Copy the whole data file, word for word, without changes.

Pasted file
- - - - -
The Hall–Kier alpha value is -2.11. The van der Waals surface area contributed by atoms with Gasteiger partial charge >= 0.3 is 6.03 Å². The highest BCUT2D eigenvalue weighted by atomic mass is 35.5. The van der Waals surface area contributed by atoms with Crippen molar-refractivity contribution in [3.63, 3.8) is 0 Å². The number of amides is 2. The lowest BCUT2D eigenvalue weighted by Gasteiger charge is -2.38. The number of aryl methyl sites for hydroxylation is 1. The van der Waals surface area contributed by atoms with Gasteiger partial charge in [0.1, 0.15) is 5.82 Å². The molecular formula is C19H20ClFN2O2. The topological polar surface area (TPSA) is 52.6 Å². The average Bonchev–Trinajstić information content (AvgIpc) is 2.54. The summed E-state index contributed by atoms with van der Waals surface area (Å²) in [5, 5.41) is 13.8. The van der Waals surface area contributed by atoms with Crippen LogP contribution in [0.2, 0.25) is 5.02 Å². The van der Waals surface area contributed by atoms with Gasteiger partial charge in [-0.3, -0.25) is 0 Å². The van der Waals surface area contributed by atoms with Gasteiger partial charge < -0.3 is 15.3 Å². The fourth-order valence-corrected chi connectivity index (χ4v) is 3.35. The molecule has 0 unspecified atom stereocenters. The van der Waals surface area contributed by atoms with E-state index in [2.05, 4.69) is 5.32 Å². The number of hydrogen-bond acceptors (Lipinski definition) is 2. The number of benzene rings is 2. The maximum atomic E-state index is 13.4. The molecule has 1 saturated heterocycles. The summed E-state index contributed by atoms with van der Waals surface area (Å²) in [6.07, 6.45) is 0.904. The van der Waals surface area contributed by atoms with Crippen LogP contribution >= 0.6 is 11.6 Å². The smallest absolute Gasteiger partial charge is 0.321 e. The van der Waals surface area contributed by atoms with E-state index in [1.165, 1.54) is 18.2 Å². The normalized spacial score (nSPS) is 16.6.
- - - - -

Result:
The Hall–Kier alpha value is -2.11. The van der Waals surface area contributed by atoms with Gasteiger partial charge >= 0.3 is 6.03 Å². The highest BCUT2D eigenvalue weighted by atomic mass is 35.5. The van der Waals surface area contributed by atoms with Crippen molar-refractivity contribution in [3.63, 3.8) is 0 Å². The number of amides is 2. The lowest BCUT2D eigenvalue weighted by Gasteiger charge is -2.38. The number of aryl methyl sites for hydroxylation is 1. The van der Waals surface area contributed by atoms with Gasteiger partial charge in [0.1, 0.15) is 5.82 Å². The molecular formula is C19H20ClFN2O2. The topological polar surface area (TPSA) is 52.6 Å². The average Bonchev–Trinajstić information content (AvgIpc) is 2.54. The summed E-state index contributed by atoms with van der Waals surface area (Å²) in [5, 5.41) is 13.8. The van der Waals surface area contributed by atoms with Crippen LogP contribution in [0.2, 0.25) is 5.02 Å². The van der Waals surface area contributed by atoms with Gasteiger partial charge in [-0.3, -0.25) is 0 Å². The van der Waals surface area contributed by atoms with Gasteiger partial charge < -0.3 is 15.3 Å². The fourth-order valence-corrected chi connectivity index (χ4v) is 3.35. The molecule has 0 unspecified atom stereocenters. The van der Waals surface area contributed by atoms with E-state index in [2.05, 4.69) is 5.32 Å². The number of hydrogen-bond acceptors (Lipinski definition) is 2. The number of benzene rings is 2. The maximum atomic E-state index is 13.4. The molecule has 1 saturated heterocycles. The summed E-state index contributed by atoms with van der Waals surface area (Å²) in [6.07, 6.45) is 0.904. The van der Waals surface area contributed by atoms with Crippen LogP contribution >= 0.6 is 11.6 Å². The smallest absolute Gasteiger partial charge is 0.321 e. The van der Waals surface area contributed by atoms with E-state index in [1.165, 1.54) is 18.2 Å². The normalized spacial score (nSPS) is 16.6.